2013 Tax Changes: These 5 Deductions and Loopholes Might Get Slashed

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Americans are still adjusting to the effects of the payroll tax increase, but these proposed 2013 tax changes could pack an even bigger financial hit.

That's because Washington is desperate for additional revenue streams.

To solve the problem, U.S. President Barack Obama and others have suggested closing some loopholes and altering deductions in order to reduce the budget deficit and avoid some of the automatic spending cuts.

Unfortunately, you probably benefit from some of these tax breaks right now.

Here's a breakdown of five tax deductions and loopholes that could be in danger.

2013 Tax Changes: The Deductions and Loopholes Under Scrutiny

  • Mortgage interest deduction: While it probably won't be completely erased, there are several ways this deduction could be changed. First, the deduction could be used only for primary homes and excluded from use for secondary residences. Second, the $1 million cap on the amount of mortgage debt that can be deducted could be reduced to $500,000. And Congress could also do away with the entire deduction for high-income earners.

Any change to this break could be a major blow to the housing recovery. The first-year deduction on a $350,000, 30-year mortgage with a fixed rate of 3.75% is $13,015, and the deduction is a major selling point for would-be homeowners.

  • Employer health insurance tax: More than 150 million Americans get health insurance benefits from their employer tax-free, but that could change. For the first time, the overall cost of the employer-sponsored health plan will appear on the 2012 W-2 and will include how much employers pay for each employee's plan. Some observers say the tax form change could signal a new tax on the insurance benefits.

Taxing those benefits would eliminate the country's biggest tax break, as health insurance benefits taxed as regular income would raise $150 billion in revenue, according to the Joint Committee on Taxation. And taxing health benefits could force many individuals and families into plans with lower premiums and higher co-payments and deductibles.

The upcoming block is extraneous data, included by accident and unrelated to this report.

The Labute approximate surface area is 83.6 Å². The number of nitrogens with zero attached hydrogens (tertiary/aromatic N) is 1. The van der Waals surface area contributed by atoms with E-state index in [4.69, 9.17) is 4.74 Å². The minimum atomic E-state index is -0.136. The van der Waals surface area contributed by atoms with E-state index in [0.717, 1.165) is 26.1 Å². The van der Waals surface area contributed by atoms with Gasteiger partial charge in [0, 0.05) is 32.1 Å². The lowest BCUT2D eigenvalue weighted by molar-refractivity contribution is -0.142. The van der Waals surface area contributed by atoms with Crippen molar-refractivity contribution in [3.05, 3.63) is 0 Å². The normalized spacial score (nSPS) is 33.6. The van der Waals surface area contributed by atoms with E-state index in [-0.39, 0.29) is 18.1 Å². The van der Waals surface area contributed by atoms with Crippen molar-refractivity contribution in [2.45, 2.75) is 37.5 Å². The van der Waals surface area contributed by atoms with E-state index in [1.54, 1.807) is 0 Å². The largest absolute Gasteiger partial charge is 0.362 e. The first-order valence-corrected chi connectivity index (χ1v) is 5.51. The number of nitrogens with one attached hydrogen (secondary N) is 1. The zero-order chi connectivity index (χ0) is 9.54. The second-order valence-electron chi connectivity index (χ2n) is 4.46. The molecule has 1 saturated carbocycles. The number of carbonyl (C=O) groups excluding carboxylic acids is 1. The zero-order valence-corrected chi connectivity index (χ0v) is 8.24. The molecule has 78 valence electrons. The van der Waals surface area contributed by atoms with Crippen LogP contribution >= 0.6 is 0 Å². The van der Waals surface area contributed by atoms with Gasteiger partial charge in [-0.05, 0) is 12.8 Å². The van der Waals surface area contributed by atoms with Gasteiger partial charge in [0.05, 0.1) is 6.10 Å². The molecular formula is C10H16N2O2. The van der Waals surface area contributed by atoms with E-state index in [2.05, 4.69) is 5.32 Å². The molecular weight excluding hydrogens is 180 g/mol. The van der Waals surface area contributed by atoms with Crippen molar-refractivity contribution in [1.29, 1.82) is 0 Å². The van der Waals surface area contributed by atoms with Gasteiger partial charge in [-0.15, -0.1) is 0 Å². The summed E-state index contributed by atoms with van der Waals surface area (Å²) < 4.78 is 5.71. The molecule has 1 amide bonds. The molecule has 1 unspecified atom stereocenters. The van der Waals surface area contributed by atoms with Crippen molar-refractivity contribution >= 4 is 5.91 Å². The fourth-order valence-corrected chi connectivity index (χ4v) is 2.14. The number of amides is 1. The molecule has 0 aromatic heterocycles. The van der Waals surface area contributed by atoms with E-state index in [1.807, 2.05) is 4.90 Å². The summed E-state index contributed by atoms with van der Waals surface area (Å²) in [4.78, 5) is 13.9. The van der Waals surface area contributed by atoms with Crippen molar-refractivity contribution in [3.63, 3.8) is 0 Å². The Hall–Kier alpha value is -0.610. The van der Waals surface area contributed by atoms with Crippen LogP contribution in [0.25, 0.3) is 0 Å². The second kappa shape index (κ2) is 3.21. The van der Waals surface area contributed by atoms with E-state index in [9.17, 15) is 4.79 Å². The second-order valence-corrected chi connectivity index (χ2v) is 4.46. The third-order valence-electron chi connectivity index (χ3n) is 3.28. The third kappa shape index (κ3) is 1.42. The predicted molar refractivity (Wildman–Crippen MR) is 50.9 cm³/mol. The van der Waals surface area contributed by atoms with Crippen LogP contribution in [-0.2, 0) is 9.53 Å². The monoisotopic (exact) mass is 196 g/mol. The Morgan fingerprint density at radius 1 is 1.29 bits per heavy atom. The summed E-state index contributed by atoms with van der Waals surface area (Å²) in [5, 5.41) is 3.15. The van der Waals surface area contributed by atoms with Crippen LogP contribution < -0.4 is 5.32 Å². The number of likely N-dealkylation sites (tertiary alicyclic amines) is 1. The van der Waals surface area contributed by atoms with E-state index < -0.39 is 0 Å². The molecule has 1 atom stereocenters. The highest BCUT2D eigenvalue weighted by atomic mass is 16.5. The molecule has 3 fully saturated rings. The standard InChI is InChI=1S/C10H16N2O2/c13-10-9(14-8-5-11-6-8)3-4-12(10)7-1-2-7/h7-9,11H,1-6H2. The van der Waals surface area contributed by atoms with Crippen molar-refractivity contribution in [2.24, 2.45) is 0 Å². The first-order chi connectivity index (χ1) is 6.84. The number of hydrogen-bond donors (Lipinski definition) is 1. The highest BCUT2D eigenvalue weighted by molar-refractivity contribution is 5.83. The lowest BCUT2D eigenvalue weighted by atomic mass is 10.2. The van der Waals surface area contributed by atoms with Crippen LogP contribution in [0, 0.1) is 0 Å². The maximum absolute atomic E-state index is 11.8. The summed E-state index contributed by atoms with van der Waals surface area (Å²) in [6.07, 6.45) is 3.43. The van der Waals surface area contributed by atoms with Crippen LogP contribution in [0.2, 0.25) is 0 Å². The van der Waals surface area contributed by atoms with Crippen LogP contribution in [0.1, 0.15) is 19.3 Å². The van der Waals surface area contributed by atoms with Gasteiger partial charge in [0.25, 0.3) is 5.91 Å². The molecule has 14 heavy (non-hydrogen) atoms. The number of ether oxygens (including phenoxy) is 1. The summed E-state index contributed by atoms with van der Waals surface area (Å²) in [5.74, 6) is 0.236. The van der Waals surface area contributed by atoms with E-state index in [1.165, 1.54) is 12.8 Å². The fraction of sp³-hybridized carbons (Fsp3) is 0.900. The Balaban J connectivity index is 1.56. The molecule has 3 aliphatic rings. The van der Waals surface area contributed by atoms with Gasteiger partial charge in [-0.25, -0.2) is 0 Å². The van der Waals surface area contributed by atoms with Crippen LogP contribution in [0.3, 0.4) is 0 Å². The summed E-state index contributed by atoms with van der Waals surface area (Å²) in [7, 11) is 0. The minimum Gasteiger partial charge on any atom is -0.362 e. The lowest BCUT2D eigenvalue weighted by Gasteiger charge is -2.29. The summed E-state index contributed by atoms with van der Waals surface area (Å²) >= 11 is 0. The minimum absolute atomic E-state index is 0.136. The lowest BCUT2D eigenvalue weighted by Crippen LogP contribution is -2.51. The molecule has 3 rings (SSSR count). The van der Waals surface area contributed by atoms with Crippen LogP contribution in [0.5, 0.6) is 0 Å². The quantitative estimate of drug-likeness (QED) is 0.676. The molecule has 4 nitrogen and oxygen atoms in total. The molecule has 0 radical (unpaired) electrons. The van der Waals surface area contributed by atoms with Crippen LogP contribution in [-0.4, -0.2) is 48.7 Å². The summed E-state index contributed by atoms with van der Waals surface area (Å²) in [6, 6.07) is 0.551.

• Charitable deductions: Suggestions include putting a cap on the overall amount of deductions allowed. Another idea would require taxpayers to donate a certain percentage of their income before being allowed to deduct charitable contributions. Critics argue this might cause people to postpone donations one year to make sure they reach the threshold the next year.
  • Municipal bond interest: Wealthy investors like municipal bonds because their interest is exempt from federal and most state and local taxes. President Obama has proposed limiting the exemption at the 28% tax bracket, meaning an individual in the 35% tax bracket would pay a 7% tax on a previously tax-free investment. This might cause investors to demand higher rates for the bonds, driving up borrowing costs for cities and towns.
  • Corporate tax breaks: Many feel large corporations do not pay enough taxes. That's why President Obama has suggested closing some corporate tax loopholes. Among the most debated is what to do with the $1.7 trillion in cash U.S. multinational companies have designated as foreign investments.

However, taxing this cash would negatively impact many U.S. companies and would hurt the U.S. economy. That's because it would prevent companies from investing in markets outside the U.S. that have more growth potential. Plus, most of the "foreign" cash that U.S. companies hold is in fact invested in U.S. government securities in U.S. banks. If the cash is taxed, companies might have to use the money for other purposes instead of investing in those securities.

>>Take a closer look at the 2013 tax changes that could affect you with this breakdown of the fiscal cliff deal tax adjustments Washington agreed to on Jan. 1.

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  1. erich kellner | February 9, 2013

    Good you said "could" be in danger, because they are not as of yet and if they come in exchange for lower marginal rates I favour it.
    Secondly, much too much is made of the sacred mortgage deduction. For the majority of homeowners the standard deduction exceeds their mortgage interest, i.e. is of no consequence. Yet brokers, like politicians, employ deception to get you on board.

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